The Interface to the Smart Home is Not Your phone
Now that the colder months are approaching for us Northern hemisphere dwellers, the central heating ads have started showing on TV. Not unexpectedly, British Gas is plugging their connected thermostat system, Hive. What was surprising to me was the fact that, in 2 years, nothing has changed with regards to the sales pitch: it’s still a thermostat controlled by your phone.
Getting the Value from Connected Devices
A remote controlled thermostat is great when I’m at work and it suddenly freezes over or something like that but a) that doesn’t happen very often and b) my ‘dumb’ thermostat ensures that the house is always at my preferred temperature. When I’m on holiday, the thermos goes lower to save energy.
When we look at the Internet of Things, of which the Smart Home is a subset, a recurring theme in the consumer space is: why? Connecting devices is not enough; that’s why services such as IFTTT and machine learning are fundamentally important to moving the word ‘smart’ beyond just a marketing term. The home that reacts to that window being open by closing it before turning on the heating is a smart home: the one that requires me to pull out my phone to do the same: a connected home.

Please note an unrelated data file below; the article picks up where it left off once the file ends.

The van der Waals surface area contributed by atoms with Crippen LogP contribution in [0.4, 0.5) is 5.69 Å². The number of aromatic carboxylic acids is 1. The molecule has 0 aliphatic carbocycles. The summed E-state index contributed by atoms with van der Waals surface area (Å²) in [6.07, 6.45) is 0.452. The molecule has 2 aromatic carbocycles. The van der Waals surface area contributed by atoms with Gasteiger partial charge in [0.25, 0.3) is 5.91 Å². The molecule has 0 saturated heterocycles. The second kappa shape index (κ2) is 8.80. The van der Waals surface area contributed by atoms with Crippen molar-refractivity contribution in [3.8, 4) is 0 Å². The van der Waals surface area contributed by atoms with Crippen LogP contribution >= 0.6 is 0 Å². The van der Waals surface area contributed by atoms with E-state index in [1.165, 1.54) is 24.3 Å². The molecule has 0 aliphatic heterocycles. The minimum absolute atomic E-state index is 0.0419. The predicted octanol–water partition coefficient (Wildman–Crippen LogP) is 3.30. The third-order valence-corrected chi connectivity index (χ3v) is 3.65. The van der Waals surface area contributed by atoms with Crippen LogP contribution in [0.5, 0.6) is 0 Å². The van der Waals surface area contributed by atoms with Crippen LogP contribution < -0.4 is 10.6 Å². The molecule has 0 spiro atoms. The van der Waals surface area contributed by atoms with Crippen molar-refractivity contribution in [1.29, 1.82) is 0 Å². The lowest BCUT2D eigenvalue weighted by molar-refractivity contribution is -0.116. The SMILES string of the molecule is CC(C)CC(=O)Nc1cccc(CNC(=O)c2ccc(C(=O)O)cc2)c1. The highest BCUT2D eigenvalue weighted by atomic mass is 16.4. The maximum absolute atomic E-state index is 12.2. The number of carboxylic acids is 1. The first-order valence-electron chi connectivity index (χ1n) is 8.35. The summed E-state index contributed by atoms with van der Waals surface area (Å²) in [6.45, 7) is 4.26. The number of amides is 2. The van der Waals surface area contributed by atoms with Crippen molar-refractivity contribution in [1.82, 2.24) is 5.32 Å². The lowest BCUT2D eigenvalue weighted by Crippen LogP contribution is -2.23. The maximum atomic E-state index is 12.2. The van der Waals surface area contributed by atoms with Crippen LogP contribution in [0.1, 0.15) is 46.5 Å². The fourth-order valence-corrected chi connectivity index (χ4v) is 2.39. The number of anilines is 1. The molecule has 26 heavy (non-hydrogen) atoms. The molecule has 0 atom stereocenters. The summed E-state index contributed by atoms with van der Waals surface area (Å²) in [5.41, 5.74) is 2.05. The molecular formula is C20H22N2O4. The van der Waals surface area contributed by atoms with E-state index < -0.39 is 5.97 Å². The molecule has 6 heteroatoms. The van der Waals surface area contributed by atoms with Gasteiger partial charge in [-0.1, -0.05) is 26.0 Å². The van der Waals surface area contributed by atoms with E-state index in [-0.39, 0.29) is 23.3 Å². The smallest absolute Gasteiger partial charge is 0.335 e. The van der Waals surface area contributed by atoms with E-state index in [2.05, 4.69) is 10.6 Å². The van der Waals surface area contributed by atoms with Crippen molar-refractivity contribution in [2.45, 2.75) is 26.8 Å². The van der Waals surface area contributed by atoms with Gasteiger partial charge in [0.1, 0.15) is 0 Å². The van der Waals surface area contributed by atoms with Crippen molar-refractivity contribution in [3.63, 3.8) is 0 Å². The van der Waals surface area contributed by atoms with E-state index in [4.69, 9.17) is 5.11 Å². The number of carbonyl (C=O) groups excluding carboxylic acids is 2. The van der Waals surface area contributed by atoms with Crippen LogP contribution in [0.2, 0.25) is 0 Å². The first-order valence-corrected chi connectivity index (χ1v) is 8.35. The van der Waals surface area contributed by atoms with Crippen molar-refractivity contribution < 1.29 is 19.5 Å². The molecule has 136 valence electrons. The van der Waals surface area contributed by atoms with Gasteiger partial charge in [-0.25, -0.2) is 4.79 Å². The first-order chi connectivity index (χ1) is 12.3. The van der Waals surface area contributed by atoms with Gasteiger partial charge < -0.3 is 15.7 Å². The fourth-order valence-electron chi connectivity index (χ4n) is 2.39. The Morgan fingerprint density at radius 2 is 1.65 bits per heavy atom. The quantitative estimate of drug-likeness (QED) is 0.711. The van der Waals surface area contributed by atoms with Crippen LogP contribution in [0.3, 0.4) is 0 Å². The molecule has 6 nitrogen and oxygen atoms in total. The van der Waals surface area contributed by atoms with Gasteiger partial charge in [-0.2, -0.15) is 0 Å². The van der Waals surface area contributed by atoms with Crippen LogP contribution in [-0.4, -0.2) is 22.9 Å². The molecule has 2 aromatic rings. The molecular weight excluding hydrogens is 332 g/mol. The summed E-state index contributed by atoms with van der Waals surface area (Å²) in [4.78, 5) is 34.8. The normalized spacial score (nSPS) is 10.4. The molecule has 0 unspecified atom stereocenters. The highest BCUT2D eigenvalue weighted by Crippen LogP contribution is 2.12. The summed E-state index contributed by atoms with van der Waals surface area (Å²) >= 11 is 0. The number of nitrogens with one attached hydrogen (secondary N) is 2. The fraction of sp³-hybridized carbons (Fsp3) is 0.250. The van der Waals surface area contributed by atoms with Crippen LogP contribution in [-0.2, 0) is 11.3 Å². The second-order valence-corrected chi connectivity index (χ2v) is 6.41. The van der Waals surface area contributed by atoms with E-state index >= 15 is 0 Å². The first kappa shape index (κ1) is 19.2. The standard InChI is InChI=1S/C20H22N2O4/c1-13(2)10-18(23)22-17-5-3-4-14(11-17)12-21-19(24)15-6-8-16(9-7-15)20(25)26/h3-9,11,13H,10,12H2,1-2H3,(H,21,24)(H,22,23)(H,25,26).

That being said, one has to question why we are always lugging our phones around with us, even in the home. The interface to the smart home is not your phone – it’s your voice, it’s the TV, it’s your wearable device. Speaking to devices to control them is a natural method of interaction, and the technology is getting pretty good now: Alexa, Cortana, Google Now and Siri all perform well. Meanwhile I don’t want to tell the home that I’m feeling hot or cold; my wearable can speak for me. It can also tell I’m in the living room, watching TV and adjust room settings according to my profile. My phone- unused.
The Chicken and Egg
Nonetheless, the biggest hurdle for this $100 billion industry is showing consumers the potential. One might say ‘the smart home can do this’, but without being shown how products work in unison, the sector will continue to struggle. That’s why connected entertainment will remain the largest smart home segment; that’s why retail now has a huge role to play.